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water, as late as the 23rd of February. Trees
and houses were alone visible, emerging as from
a vast sea. Cattle were drowned, and
haystacks floated off. All the low lands west of
Lincoln, and those towards Gainsborough, were
submerged for several thousand acres. The
fierce and swollen current swept down a new
bridge at Boultham, the river Witham breaking
its banks. The river at Wisbeach rising eight
feet, it required tremendous efforts to save the
bridge from the packs of floating ice. For two
days, gangs of men and an ice-boat with eighteen
horses were incessantly at work. The old
wooden bridge over the Trent at Markham,
near Newark, a well-known nuisance on the
great north road, gave way, just after the
heavily laden Worksop and Manchester waggon
had passed over it.

By degrees the inundations subsided and the
snow melted, showing once more the black earth
and the keen green blades of young corn.
Even the great mountains of ice and congealed
snow that had been carted into Moorfields, and
had given it the passing name of " New
Iceland," melted too; and so, with its bursts of
pleasure and its many tragedies of sorrow,
passed away the great frost of 1814.


THE diorama is a demesne that seems to be
strictly preserved for the virtuous and good.
Those for whom the gaudy sensualities of the
theatre are interdicted may here be entertained
with the mild and harmless joys of an instructive
diorama. At the doors going in, we may see
the quality of the guestsbenevolent-looking
elderly men, dry virgins, a clergyman or two,
and portly mammas with a good deal on their
minds, who have brought the governess and all
their young family. There is a crowd, and
extraordinary eagerness to get in, though there, alas!
often proves to be too much room. For these
moral shows address themselves only to a limited
area; though the limited area does not come
forward so handsomely as it should do. Among such
audiences there is a more resentful and jealous
feeling about points of disagreement between them
to the entertainment, such as not commencing
returning money and the like; the umbrellas
and sticks, it may be remarked, are made more
use ofI mean in the way of creating noise and
the word " Shame!" is uttered from the back
benches with more burning indignation. How
often on the first night, say, of the Grand Moving
Diorama of the Tonga Islands, when there has
been a long delay, and something fatally wrong
in the gasworks of the little town has prevented
the despairing exhibitor from doing much more
than show dim pictures, and transformations that
miscarried dreadfully, how often have we not
seen a bald head and glassy spectacles rise out
of the Cimmerian gloom to which the character
of the show inevitably consigns its audiences,
and in what seems sepulchral accents address
us on our wrongs. "We learn by our excellent
weekly organnot the one we hear in our place
of worshipthat this is Mr. Laycock, our
"worthy" fellow-citizen, who has been for years
a resident. He thinks we have been treated
badlyoutrageously; in fact, in the whole course
of his long residence at Dunmaclearythen
umbrellas and sticks give a roundhe never
recollected an audiencea highly intelligent and
respectable audience (sticks and umbrellas
again)—treated with such disrespect. What
they had seen that night was a miserable and
inefficient thinga wretched imposture and take-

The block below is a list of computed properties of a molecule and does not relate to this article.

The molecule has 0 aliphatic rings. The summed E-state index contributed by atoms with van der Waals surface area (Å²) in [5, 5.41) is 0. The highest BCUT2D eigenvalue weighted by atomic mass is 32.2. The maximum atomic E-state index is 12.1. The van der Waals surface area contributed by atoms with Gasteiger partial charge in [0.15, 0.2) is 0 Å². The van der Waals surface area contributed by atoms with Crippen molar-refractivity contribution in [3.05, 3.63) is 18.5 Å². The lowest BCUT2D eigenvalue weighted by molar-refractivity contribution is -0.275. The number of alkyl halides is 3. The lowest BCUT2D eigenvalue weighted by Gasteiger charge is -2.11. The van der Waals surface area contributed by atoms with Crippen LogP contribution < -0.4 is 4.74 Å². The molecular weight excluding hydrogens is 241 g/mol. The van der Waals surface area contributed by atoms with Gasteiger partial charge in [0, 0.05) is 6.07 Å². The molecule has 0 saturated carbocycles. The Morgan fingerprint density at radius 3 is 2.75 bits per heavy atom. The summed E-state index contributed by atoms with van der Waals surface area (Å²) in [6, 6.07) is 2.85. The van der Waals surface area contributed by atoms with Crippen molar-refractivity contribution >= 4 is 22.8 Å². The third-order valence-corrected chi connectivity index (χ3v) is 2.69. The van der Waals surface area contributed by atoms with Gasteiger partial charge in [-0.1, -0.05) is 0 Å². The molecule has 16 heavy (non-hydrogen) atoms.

in" (sticks again). The poor showman is always
helpless, and from his "stand," where he had
been in such luxuriant language describing the
beauties of foreign lands, excitedly defends
himself, to cries of " No, no," and umbrella interruptions.
It was not his fault. He had arrived
late "in their town." He had been up all night
(" Return the money"). It was the fault of their
gasworks (groans), and he would mention
names. Yes, of Mr. John Cokeleigh, the secretary
(" Shame"), who assured him (great
interruption at this unworthy attempt to defame the

A really good diorama is a really high
treat, and for the young an entertainment second
only to the pantomime. Parents should
encourage this feeling, instead of serving out those
little sugar-plums, which are so precious to a
child, as if they were dangerous and forbidden
fruit, which might corrupt the morals and
corrupt the soul. These joys are always made to
hang awfully in the balance on the turn of a
feather-weight, as it wereby well-meaning but
injudicious parents.

Alas! do I not recal Mr. Blackstone, our daily
tutor, a steady, conscientious, poor, intellectual
"navvy," who was reading nominally "for
orders," but, as it proved, for a miserable curacy,
which he still holds, and I believe will hold, till he
reaches sixty. This excellent man kept a mother
and sisters " on me and a few more boys," that is
to say, by coining for two hours each day on tutorship.
Mr. Blackstone kept a little judgment-book
with surprising neatness, in which are entries
which scored down, with awful rigidness,
Latin, bene; Greek, satis; French, medi. This
volume was submitted every evening at dinner
to the proper authority, and by its testimony
we were used according to our deserts, and, it
may be added, with the result which the rare
instinct of the Lord Hamlet anticipated on using
people after their deserts. During this course
of instruction, it came to pass that the famous
Diorama of the North Pole arrived in our city.
It had indeed been looked for very wistfully and
for a long time, and its name and description
displayed on walls in blue and white stalactite
letters, apparently hanging from the eaves of
houses, stimulated curiosity. Indeed, I had the
happiness of seeing the North Pole actually
arrive, not as it might be present to romantic
eyes, all illuminated from behind, and in a state